One of the most effective ways to view integration is see it as the pursuit of “wholeness.” Each of the areas of formation under examination has a commitment toward wholeness. In spiritual formation, God desires the wholeness the people he created as sin is effectively dealt with and grace is applied to the life of spiritual leaders and offered to those they lead. Wholeness gradually becomes a reality as people continue on a pilgrimage toward becoming like Christ, applying spiritual disciplines for the purpose of learning and experiencing greater wholeness. In emotional formation, integration is psychotherapeutic language for the journey toward wholeness that all are invited to take through self-examination and experiences in counseling. In relational formation, wholeness is both the purpose for and the result of moving out of isolation into authentic spiritual friendships with others who, in a sense, complete the unfinished parts of oneself. In mental formation, wholeness is the result of a mind that is renewed and focused on an accurate understanding and passion for who God is, what he has said, and how the power contained in his word is able to transform are very actions as we live out this wholeness day to day. In physical formation, we learn to submit out fallen human bodies to the principles that God put into place such as proper rest, nutrition, and exercise. As we are stewards of our bodies, God is able to use them with greater effectiveness and we live literally in a bodily wholeness that is incarnational. In missional formation, the purpose of the gospel is understood to create wholeness. As people are encouraged to live in the reality of the kingdom of God, they are being urged to both live their lives in wholeness and to make this message of wholeness available to others.

The American Heritage Dictionary of the English Language, Fourth Edition [book on-line] (Houghton Mifflin Company, accessed 22 March 2003)  available from http://dictionary.reference.com/search?q= holistic; Internet.

WordNet  1.6 (Princeton University, 1997, accessed 22 March 2003) available from http://dictionary.reference.com/search?q=holistic; Internet.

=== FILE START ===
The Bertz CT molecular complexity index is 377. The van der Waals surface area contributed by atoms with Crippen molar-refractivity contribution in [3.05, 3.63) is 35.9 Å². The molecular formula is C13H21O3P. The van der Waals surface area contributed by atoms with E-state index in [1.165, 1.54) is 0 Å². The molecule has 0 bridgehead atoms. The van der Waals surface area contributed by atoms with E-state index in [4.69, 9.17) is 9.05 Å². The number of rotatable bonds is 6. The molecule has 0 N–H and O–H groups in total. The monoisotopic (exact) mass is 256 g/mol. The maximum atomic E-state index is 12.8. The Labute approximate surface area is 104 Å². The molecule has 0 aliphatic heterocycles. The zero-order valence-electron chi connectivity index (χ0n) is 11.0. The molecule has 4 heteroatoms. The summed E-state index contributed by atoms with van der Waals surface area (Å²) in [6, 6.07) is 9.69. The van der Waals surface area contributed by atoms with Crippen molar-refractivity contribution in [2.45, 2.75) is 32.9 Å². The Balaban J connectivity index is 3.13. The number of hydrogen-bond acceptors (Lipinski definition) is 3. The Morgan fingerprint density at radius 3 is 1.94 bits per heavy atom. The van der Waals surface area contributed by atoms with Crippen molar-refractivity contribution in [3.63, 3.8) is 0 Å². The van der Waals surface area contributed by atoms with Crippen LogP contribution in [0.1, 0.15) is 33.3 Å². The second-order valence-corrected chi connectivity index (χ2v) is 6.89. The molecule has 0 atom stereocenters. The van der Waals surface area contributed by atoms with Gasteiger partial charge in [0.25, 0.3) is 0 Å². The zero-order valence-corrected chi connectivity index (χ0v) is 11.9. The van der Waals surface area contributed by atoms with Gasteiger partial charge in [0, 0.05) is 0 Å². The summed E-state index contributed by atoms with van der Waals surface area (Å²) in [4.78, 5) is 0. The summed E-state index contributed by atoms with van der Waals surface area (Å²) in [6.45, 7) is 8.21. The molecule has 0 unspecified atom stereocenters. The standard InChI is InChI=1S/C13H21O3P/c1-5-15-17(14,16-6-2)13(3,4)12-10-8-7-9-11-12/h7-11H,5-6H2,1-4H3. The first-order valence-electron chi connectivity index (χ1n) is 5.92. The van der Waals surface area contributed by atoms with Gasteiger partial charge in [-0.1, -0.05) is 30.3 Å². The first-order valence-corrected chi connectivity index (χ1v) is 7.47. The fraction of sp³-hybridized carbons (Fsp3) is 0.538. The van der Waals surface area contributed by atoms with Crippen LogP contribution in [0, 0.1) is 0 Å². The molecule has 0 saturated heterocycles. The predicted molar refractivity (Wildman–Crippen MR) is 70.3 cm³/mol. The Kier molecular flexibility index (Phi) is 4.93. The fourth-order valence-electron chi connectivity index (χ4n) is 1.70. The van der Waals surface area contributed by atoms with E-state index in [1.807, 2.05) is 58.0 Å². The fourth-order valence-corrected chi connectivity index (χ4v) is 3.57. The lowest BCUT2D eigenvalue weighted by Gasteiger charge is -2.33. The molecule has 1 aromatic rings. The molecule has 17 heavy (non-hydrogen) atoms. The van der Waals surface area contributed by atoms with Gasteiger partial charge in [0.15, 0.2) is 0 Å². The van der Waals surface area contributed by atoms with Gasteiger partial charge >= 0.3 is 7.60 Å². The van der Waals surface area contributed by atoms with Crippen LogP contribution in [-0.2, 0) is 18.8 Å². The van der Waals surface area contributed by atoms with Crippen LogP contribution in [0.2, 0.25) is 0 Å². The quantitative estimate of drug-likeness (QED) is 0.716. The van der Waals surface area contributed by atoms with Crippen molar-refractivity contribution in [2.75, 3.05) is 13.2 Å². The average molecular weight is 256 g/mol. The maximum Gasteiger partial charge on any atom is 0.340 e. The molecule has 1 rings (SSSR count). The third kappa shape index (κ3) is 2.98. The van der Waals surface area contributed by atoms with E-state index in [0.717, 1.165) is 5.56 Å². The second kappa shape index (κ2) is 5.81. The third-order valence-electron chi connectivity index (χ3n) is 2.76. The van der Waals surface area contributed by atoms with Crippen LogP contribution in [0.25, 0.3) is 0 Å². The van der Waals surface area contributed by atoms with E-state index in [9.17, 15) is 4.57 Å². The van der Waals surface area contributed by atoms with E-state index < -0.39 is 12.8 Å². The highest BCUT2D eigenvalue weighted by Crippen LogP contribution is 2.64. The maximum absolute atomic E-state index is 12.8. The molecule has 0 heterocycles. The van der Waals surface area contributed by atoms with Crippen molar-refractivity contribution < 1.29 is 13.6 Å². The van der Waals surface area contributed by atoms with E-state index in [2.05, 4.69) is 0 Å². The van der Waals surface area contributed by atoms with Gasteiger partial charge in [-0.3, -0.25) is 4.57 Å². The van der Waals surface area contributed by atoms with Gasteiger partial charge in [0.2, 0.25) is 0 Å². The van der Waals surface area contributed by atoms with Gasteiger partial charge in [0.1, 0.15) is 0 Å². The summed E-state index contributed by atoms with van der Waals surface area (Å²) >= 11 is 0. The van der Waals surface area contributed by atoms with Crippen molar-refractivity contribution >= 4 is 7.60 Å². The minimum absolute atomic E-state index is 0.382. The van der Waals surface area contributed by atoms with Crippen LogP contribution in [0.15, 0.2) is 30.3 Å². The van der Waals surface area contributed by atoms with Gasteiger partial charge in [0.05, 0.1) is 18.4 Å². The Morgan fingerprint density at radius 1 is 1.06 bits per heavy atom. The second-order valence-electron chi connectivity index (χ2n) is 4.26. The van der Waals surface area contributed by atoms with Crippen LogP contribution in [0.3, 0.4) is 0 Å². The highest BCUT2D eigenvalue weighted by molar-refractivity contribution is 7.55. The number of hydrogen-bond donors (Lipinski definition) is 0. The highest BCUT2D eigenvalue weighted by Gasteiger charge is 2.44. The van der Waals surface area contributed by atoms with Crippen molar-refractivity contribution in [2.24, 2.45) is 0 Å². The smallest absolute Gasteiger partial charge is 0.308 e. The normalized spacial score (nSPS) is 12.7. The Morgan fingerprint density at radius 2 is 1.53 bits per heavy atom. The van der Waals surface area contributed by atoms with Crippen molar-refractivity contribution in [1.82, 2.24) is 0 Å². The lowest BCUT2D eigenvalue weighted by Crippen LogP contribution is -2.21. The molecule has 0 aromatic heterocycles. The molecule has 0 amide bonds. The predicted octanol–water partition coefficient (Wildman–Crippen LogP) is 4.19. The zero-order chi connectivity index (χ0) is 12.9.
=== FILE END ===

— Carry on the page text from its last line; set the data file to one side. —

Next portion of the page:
Webster’s Revised Unabridged Dictionary [book on-line] (MICRA, Inc., 1998, accessed 23 March 2003) available from http://dictionary.reference.com/search?q=formation; Internet.

Willard, Renovation of the Heart (Colorado Springs: Navpress, 2002), 41.

Richard Foster, Streams of Living Water (San Francisco: Harper San Francisco, 1998).

Agnieszka Tennant, “A Shrink Gets Stretched – Why psychologist Larry Crabb believes spiritual direction should replace therapy” (Christianity Today, May 2003): 58.

For example see Henry Cloud, Changes That Heal (Grand Rapids: Zondervan, 1990).

For example see Edwin H. Friedman, Generation to Generation – Family Process in Church and Synagogue (New York: The Guilford Press, 1985).

Christian Schwarz, Natural Church Development (Carol Stream, IL: ChurchSmart Resources, 1996), 32.

See www.gocn.org.

From http://www.gocn.org/about.htm; accessed 17 June 2003; Internet.

The American Heritage Dictionary of the English Language Fourth Edition [book on-line] (Houghton Mifflin Company, accessed 15 January 2004) available from http://dictionary.reference.com/search?q= integration; Internet.

Webster’s Revised Unabridged Dictionary, [book on-line] (MICRA, Inc., 1998, accessed online 15 January 2004) available from http://dictionary.reference.com/search?q=integration; Internet.

Ibid, 34.

Willard, Renovation, 194.

Hands and Fehr, 66-68.